Now for the good news: We ended up getting upgraded to a room with a full balcony and view of the pool and ocean. As far as the bad news? We were in a connecting room and the guest next to us was sick for the first two days. Yup, we heard everything.
We mentioned it to the front desk, and they gave us a $100 resort credit ... which worked out splendidly and covered our $15 breakfast "upgrades." Cha-ching.
Speaking of resort credit, remember how I mentioned that I used my free night certificate from my Marriott Bonvoy Brilliant Amex? That alone is worth about $400 (and not too shabby when you consider rooms were going for $1,000 per night!). Couple that with the fact that I used my $300 Marriott statement credit to pay for all of my poolside and beach lunches (naturally), and you're looking at a pretty good way to offset the card's $450 annual fee. (See rates & fees.)
Let's stop for a second and do some math here — but really just one second because I hate math. One-way flight: $336 on JetBlue Mint. Breakfast: $0, thanks to elite status and a little ... mishap. Lunch (and daily Bloody Marys): $0, thanks to my $300 statement credit.
That's right. The only food we ended up paying for was dinner. No matter where you stay in Aruba, you'll definitely want to dine out for dinner. While the food at the resort was decent, Aruba has some really incredible restaurants that you should take advantage of. We went to Barefoot, Wacky Wahoo's and Anna Maria's. I highly recommend all of them, just promise me that you'll make reservations ahead of time. Oh, and get the penne a la vodka at Anna Maria's.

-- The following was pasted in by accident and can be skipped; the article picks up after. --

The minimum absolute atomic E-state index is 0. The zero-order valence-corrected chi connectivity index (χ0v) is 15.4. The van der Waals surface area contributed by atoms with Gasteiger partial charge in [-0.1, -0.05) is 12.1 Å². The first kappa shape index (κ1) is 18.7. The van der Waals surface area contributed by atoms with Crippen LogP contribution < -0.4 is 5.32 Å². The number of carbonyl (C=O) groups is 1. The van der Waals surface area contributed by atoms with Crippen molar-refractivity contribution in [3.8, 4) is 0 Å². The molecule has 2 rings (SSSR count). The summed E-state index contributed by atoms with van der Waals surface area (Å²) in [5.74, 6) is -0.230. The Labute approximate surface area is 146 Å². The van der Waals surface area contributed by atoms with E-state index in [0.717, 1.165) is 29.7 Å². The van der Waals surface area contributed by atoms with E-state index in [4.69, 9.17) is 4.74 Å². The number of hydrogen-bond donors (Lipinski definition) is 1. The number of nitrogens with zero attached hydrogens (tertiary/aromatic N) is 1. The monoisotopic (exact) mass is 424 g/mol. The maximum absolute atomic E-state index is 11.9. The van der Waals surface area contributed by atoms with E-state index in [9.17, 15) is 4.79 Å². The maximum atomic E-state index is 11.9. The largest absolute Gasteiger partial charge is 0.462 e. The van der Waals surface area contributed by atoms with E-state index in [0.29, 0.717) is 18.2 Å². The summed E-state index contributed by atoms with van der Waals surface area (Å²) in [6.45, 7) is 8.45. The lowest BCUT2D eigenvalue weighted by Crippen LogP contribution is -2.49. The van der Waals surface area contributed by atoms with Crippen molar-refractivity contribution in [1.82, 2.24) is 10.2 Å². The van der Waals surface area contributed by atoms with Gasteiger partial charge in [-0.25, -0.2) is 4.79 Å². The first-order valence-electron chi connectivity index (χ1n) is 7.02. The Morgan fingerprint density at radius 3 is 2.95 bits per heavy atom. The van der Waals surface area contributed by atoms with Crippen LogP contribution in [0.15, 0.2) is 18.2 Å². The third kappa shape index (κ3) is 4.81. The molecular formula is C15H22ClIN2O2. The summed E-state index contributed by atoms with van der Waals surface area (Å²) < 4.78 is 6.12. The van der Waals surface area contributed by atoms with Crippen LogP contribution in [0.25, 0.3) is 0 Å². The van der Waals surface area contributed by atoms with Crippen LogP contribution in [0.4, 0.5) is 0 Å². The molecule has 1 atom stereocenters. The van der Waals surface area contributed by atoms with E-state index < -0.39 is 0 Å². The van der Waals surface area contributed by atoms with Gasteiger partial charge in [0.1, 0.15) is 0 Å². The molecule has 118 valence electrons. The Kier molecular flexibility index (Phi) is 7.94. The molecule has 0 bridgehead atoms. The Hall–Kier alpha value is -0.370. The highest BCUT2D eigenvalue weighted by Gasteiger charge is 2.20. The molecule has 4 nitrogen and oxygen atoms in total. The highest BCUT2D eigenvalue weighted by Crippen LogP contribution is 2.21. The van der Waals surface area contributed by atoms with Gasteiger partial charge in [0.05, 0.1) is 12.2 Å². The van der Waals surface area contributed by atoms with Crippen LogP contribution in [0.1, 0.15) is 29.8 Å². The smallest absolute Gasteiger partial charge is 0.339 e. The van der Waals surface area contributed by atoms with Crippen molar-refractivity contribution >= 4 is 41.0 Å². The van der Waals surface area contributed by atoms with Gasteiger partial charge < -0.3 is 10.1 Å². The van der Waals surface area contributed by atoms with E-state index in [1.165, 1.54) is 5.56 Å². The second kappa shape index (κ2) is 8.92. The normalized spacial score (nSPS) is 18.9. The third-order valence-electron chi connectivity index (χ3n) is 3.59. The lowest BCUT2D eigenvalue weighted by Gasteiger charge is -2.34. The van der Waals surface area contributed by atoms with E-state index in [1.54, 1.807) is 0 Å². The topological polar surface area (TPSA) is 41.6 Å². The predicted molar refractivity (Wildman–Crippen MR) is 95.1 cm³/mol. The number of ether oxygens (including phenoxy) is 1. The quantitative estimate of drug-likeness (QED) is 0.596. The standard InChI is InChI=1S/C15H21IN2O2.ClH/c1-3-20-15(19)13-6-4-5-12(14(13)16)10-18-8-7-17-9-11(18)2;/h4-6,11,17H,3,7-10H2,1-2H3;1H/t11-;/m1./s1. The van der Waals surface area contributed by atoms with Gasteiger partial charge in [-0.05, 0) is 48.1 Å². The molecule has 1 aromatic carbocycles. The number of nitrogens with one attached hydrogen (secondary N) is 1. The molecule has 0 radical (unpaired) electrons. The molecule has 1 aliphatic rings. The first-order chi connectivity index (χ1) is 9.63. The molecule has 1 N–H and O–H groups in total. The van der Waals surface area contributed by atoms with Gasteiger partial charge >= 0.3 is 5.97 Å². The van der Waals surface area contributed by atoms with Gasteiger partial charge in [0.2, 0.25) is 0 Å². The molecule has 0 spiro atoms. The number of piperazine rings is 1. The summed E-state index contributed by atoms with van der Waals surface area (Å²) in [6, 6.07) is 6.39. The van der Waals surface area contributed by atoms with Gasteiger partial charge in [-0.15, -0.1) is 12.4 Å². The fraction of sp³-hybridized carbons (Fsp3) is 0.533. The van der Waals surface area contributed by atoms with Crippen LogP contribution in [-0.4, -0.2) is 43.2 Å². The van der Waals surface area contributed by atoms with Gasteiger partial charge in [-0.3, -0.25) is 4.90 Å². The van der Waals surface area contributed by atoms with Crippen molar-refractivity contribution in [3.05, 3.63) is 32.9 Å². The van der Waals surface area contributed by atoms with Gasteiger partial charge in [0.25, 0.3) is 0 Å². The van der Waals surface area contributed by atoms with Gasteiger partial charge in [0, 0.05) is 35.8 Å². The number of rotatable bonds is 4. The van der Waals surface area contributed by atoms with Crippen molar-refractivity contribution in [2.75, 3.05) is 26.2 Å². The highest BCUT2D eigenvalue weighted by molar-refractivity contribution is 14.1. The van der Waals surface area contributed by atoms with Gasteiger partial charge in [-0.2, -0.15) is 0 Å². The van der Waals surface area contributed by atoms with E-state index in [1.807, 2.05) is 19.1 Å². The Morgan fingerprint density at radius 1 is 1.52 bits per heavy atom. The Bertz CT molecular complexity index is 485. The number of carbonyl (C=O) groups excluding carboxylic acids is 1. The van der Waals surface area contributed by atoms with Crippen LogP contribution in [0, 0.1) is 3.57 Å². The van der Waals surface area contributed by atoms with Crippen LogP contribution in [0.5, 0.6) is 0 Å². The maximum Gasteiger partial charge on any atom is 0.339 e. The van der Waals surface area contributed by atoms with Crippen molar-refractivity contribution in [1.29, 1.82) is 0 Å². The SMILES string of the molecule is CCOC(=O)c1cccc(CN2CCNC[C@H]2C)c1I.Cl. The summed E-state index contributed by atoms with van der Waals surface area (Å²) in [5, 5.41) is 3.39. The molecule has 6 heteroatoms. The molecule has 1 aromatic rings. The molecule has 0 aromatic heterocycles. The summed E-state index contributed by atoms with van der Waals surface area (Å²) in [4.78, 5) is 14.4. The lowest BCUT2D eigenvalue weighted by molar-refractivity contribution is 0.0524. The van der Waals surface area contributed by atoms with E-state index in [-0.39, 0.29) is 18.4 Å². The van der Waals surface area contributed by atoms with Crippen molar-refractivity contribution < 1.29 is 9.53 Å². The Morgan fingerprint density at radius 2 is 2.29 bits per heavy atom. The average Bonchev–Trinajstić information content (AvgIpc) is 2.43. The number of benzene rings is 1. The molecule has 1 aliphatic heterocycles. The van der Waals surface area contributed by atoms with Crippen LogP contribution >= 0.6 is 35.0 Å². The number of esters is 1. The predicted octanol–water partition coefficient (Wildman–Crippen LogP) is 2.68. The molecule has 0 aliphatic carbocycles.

Now, you may have noticed by now that we didn't have a return flight booked, and you'd be correct. While I would have loved to pack up my things and move to Aruba, I don't think my sunburn would have been too happy about that. One-way flights between Aruba (AUA) and any airport in New York were in the $300-range, and unfortunately, not a JetBlue Mint deal in sight.
United was the cheapest option, and while we technically ended up paying slightly more for these economy flights, we were lucky enough to be upgraded thanks to my friend and coworker, Zach Honig. He was hosting his annual United winter upgrade, where generous United elites donate their expiring upgrades. Hi, Zach! Thanks, Zach!
Another quick math check-in for those of you that are keeping track: $0 for the hotel, $0 for breakfast, $0 for lunch. We paid a few hundred dollars for the flights and dinner out at night. That's it.
All of this is to say that this whole points game really works, people. It takes some time and effort, but so do all the best things in life — and if you quite literally play your cards right, all that time and effort will put you on the beach with a Bloody Mary in hand.
For rates and fees of the Marriott Bonvoy Brilliant Amex card, please click here.
Editor's note, 1/20/20: Updated to say "a few hundred dollars" from "a couple hundred dollars" for clarity.
Featured image by Samantha Rosen/The Points Guy.